probiotic bacteria

Commercial probiotics have received some bad press lately, some of it deserved. This is not to say that probiotics, single-species or multiple-species, are useless—they are not, as I discussed in my criticisms of the recent episode of 60 Minutes in which Dr. Jon LaPook delivered a narrow, one-sided criticism of probiotics.

Current commercial probiotic products have some serious shortcomings. Among them are:

  • The failure to specify bacterial strain—Strain specificity is crucial. You have E. coli; I have E. coli. Eat lettuce contaminated with E. coli from cow manure and you can die—same species, different strain. Likewise, the GG strain of Lactobacillus rhamnosus has been shown to reduce diarrhea associated with antibiotics, an effect not shared by other strains of L. rhamnosus. But, pay something like $50 for a probiotic product containing L. rhamnosus—no strain specified, a major problem. Or how about L. reuteri? We know that the DSM 17938 and ATCC PTA 6475 (yes: strain designations are wildly out of control, with some probiotic manufacturers even assigning their own proprietary strain designations that make it even tougher to know what strain is present) strains are effective for generating many of the age-reversing effects that we have been enjoying in our L. reuteri yogurt. It means that the L. reuteri in a probiotic, strain unspecified, may or may not mimic these effects—you simply cannot know. In four studies of Lactobacillus lactis given to premature infants at risk for a devastating condition called necrotizing enterocolitis (NEC), in which a part of the bowel actually dies, strain was specified in only one study; in this study, the Bb12 strain proved ineffective, while in two of the other studies an effect in reducing NEC was shown, no strain specified. You can predict that it is therefore impossible to know if the probiotic you use exerts beneficial effects or not. It is not uncommon for formulators of commercial probiotics to choose strains based on availability and cost, not on efficacy. You cannot therefore know whether the commercial probiotic product you bought achieves the effect you desire.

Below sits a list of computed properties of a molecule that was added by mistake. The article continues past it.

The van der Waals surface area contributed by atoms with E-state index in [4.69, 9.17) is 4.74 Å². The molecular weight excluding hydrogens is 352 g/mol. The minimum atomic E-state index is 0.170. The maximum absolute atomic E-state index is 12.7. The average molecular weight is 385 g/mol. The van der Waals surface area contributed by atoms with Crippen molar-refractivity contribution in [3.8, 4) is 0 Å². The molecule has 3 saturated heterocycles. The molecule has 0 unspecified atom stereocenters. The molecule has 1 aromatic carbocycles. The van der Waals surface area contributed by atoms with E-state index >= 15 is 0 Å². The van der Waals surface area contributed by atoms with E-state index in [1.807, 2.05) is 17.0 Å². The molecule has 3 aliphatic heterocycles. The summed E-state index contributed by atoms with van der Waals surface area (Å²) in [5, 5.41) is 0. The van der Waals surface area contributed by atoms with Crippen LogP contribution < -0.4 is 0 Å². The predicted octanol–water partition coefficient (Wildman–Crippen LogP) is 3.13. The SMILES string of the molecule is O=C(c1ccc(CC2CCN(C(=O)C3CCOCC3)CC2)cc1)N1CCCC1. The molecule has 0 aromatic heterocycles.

• Failure to include “keystone” species—Now this is not entirely the fault of probiotic manufacturers, as some keystone species (and strains)—i.e., species that, by their presence and metabolic activity, support the growth of other bacterial species—cannot survive the encapsulation process and remain shelf-stable. Akkermansia muciniphila, for instance, is a keystone species whose presence and activity help cultivate many other desirable species, but is not readily encapsulated. (A European group, however, claims to have circumvented this process and say that they should have a commercial preparation sometime in future.)
  • Failure to factor in bacterial species/strain interdependency—In other words, it may not only be a matter of species and strain, but also of groups or microbial species/strains that “rely” on each other and are interdependent, an issue related to the keystone species concept. It might turn out, for example, that L. reuteri strains have greater effect when B. infantis and Akkermansia muciniphila and their metabolites are present.
  • Failure to couple specific prebiotic fibers with specific species—Some species “prefer” long-chain fructooligosacharides (FOS), i.e., inulin, while others prefer the shorter-chain FOS, while others prefer galactooligosaccharides or isomaltooligosaccharides, polyphenols, pectin, etc. We can therefore “bloom” species/strains or groups with prebiotic fiber choice.

As if this couldn’t get any more complex, the effects of a specific bacterial species/strain also varies depending on the consumer’s diet, other exogenous factors influencing bowel flora composition, and integrity of the mucus lining. Someone following a strict ketogenic diet, for instance, who has caused Akkermansia muciniphila and Parabacteroides merdae to over proliferate and consume the mucus lining that sets the stage for intestinal inflammation and endotoxemia will have a very different experience with a probiotic than someone who is a vegetarian loaded with Prevotella species.

Yes, modern commercial probiotics are generally unsatisfactory with a few shining exceptions such as the L. reuteri strains we use to make yogurt, L. rhamnosus GG and Saccharomyces boulardii that abbreviate post-antibiotic diarrhea, commercial Bio-K species/strains (Lactobacillus acidophilus CL1285, Lactobacillus casei LBC80R, and Lactobacillus rhamnosus CLR2) that reduces risk for C. diff enterocolitis, and a few others.

Probiotics are a work in progress. I predict that the commercial probiotics of, say, 2025 or 2030 will look entirely different than those in 2020, as the science is evolving at breakneck speed. In the meantime, we shall be working on crafting a a probiotic preparation that puts these concepts into action based on the best evidence.